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Four things we learned from Stats Can’s hate crime report

Hate crimes overall down, but crimes motivated by sexual orientation are steady

Hate crimes are down, but crimes motivated by sexual orientation are not

Statistics Canada’s report on police-reported hate crimes, released on June 9, 2015, revealed good news: reported hate crimes overall are down. There was a drop of 253 crimes between 2012 and 2013.

However, crimes motivated by sexual orientation remained steady — there were 186 reported in 2013, compared to 185 in 2012. As a result, they represent a larger total percentage of all hate crimes in 2013 — 16 percent.

Crimes motivated by sexual orientation are more likely to be violent

About two-thirds of all hate crimes motivated by sexual orientation from 2010 to 2013 were violent offences. Serious assaults accounted for 11 percent of reported incidents.

And compared to other groups in 2013, lesbian, gay and bisexual people were more likely to experience violence. Of the hate crimes motivated by sexual orientation, 66 percent involved violence, while 44 percent of those motivated by race and ethnicity involved violence. In comparison, 18 percent of hate crimes motivated by religion were violent.

However, discrimination often targets those who have intersecting identities. The report doesn’t make clear what overlap there was, if any.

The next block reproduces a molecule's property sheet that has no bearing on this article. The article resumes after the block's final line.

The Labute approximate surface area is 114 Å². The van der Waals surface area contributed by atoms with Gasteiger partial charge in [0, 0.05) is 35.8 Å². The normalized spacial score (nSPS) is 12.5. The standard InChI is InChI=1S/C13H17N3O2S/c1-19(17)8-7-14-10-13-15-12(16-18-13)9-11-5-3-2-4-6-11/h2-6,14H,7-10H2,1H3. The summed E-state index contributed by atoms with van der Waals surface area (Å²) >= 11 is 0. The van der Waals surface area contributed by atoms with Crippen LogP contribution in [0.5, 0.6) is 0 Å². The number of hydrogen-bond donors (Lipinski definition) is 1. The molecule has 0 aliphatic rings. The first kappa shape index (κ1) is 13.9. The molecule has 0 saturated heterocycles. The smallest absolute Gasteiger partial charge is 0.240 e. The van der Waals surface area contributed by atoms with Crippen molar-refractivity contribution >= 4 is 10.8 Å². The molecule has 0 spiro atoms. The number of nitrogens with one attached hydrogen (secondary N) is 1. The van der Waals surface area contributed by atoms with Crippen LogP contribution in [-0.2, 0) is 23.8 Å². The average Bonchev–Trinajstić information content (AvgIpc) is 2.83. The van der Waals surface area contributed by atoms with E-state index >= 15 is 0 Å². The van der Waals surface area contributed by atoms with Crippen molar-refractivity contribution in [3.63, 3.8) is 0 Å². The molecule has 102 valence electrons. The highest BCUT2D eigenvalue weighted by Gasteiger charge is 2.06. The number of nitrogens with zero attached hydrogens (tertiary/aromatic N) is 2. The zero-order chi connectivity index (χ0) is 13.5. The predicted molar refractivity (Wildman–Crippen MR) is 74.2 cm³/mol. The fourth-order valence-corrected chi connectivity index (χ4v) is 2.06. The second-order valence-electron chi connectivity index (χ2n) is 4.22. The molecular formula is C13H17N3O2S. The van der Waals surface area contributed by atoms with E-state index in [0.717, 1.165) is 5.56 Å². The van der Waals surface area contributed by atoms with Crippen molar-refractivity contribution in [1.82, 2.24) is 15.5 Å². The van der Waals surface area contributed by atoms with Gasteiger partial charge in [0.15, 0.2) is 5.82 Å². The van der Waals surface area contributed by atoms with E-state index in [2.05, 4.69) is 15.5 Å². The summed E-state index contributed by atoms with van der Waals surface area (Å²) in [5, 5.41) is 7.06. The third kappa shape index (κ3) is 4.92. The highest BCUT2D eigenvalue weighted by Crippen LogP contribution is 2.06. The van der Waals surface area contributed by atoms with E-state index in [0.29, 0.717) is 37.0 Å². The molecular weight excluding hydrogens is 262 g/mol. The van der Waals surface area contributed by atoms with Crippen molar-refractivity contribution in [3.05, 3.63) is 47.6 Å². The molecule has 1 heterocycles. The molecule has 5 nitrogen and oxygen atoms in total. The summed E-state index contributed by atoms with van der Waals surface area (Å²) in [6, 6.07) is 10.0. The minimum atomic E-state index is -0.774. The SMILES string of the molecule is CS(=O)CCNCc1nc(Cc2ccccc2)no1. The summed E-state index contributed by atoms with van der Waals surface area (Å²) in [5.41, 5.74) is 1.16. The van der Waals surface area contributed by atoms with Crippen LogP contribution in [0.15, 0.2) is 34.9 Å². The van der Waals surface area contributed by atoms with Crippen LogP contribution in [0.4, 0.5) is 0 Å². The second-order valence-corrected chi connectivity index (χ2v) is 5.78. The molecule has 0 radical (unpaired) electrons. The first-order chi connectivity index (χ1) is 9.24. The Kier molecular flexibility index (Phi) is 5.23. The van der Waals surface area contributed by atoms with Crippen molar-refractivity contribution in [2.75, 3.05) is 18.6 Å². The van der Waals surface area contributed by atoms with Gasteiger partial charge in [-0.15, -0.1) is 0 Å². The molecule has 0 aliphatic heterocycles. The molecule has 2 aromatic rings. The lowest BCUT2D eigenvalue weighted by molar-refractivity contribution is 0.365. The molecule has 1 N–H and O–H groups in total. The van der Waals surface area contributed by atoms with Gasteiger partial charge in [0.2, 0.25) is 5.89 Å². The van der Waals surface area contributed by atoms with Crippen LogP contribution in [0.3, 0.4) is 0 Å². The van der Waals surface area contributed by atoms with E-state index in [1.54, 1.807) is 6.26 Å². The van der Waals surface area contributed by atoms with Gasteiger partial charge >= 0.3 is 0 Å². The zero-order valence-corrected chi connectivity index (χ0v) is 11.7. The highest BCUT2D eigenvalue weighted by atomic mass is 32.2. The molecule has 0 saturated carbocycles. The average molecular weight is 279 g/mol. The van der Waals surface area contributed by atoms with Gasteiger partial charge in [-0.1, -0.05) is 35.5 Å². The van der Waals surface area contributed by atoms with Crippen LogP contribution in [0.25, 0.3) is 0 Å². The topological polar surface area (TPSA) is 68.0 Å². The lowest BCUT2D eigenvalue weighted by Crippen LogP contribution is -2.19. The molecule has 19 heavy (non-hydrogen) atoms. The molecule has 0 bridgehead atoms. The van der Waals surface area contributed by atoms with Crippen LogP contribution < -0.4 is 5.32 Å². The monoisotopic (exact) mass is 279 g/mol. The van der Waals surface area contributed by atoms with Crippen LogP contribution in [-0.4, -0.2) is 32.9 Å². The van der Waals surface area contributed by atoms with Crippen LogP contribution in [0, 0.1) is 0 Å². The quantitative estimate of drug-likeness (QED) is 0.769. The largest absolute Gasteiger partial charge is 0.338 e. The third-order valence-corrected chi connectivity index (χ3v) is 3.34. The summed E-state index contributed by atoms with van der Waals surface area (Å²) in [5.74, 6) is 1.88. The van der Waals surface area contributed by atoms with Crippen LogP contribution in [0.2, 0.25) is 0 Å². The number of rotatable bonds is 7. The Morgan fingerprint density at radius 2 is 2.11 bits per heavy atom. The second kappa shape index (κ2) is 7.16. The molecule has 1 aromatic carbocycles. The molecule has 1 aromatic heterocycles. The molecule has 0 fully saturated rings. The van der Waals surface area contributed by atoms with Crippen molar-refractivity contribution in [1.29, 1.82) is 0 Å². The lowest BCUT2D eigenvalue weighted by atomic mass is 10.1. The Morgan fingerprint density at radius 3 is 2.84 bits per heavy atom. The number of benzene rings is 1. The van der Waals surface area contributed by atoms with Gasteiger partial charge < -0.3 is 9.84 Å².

Men are primarily the targets — and the aggressors

Just over 80 percent of the victims in hate crimes reported between 2010 and 2013 were identified as men, while over 90 percent of the accused were also men.

The report isn’t clear if the sex or gender being reported is the self-identified gender of the victims or of the accused. And hate crimes motivated by sex were down to nine in 2013 from ten in 2012 — they account for one percent of all hate crimes total in both years.

The victims and the accused are also young

Almost 50 percent of the victims of hate crimes motivated by sexual orientation were under 25 years old, while over 60 percent of the accused were under 25.

However, the number of youth accused in hate crimes has gone down since last year. The Statistics Canada report notes that this is primarily because of a large decrease in mischief-related crimes.